Some Common Teaching Fears:
"I'll draw a blank!"
"The students won't like the class and they'll revolt!"
"What if I run out of things to do?"
Most teaching fears can be calmed if not entirely eradicated with a good lesson plan!
There are many models of lesson planning floating around the teaching world. Some are terribly complex; others are deceptively simple. All, however, agree that two components are necessary:
Clear Outcomes: What will students be able to do by the end of class today? How will I know they can do it?
Meaningful Progression of Activities: How do I guide the students to the outcomes?
Outcomes Help You Focus on the Destination
If you know your destination and you are familiar with the city, you will arrive there eventually in spite of roadblocks and traffic jams. If you forget where you are going, or if you have only a vague idea of the destination, you will get frustrated (and so will your passengers!).
Narrow Down the Topic
The first step in creating a learning outcome is narrowing down the topic enough so that it is of "teachable size" for one day. You cannot, for example, teach all of Photoshop in one three-hour lesson, but you can effectively teach a number of tools in that time slot.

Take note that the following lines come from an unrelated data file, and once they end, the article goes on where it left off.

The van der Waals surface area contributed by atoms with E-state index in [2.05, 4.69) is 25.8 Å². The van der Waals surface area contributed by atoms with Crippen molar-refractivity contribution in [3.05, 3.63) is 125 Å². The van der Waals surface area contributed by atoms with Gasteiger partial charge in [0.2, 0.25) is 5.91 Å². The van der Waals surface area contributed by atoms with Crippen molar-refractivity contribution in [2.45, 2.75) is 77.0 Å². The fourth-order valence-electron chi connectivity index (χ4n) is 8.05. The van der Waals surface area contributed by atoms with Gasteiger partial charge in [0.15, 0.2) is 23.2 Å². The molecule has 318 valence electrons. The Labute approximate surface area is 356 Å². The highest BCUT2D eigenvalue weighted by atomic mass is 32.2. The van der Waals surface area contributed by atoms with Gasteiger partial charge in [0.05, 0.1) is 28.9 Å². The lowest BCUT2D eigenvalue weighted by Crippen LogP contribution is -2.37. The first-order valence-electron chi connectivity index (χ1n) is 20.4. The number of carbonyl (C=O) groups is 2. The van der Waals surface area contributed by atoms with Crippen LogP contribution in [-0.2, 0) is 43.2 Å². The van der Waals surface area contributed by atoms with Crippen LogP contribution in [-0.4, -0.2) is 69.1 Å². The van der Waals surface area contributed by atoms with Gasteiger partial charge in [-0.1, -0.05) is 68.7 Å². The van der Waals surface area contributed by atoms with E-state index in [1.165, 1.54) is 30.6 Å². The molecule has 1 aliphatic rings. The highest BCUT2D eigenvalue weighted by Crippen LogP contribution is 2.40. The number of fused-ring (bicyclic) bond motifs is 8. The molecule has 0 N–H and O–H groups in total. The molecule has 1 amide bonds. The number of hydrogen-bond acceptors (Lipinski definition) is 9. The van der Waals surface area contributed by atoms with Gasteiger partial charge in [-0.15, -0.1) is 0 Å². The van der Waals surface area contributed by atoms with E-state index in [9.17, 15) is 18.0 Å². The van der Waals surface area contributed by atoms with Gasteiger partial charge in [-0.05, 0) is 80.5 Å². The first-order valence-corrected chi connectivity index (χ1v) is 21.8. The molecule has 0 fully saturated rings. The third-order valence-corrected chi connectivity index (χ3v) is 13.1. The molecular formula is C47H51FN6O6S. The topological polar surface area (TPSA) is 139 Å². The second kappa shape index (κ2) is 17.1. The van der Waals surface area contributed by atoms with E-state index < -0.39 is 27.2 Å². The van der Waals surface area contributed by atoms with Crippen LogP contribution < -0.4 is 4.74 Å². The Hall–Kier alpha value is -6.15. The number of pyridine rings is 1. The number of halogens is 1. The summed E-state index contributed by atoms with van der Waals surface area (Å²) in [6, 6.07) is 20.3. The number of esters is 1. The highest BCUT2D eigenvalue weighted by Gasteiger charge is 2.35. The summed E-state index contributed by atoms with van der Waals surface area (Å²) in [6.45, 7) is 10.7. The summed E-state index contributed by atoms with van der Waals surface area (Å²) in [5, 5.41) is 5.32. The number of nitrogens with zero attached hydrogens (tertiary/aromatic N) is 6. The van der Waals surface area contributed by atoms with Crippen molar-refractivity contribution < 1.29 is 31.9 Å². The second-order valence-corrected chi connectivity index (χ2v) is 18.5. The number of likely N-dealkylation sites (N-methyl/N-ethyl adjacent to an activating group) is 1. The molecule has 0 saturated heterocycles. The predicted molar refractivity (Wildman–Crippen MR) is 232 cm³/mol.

Second, clearly visualize what the students will be able to DO once they have mastered the material you are teaching. Attach a student behavior to the teaching topic. For example, "Students will be able sketch the interior of a room using two-point perspective." A teacher with clear outcomes can leave the classroom with a good idea of how well the students internalized the material for the day rather than a vague, "I think they got it because they were nodding" feeling.
Progression of Activities
The progression of your activities will vary according to what you are teaching. It pays to think about the beginning, middle and end of your lesson. How are you warming students up to your ideas? What kind of atmosphere are you trying to create? What activities will most efficiently help the students progress? How are you building their skills? How do you want them to leave the class for the day?
Planning how long each activity will take is also important—three hours can go by awfully fast if one has the tendency to "go off on tangents." Never plan to lecture or demo with students sitting passively for more than 15 minutes at a time, as the average adult attention span lasts 20 minutes at most.
Making sure that you have planned a variety of activities will ensure that all types of learners are going to find something to tune into easily in your lesson.
Four Step Lesson Planning
Lesson Plan Template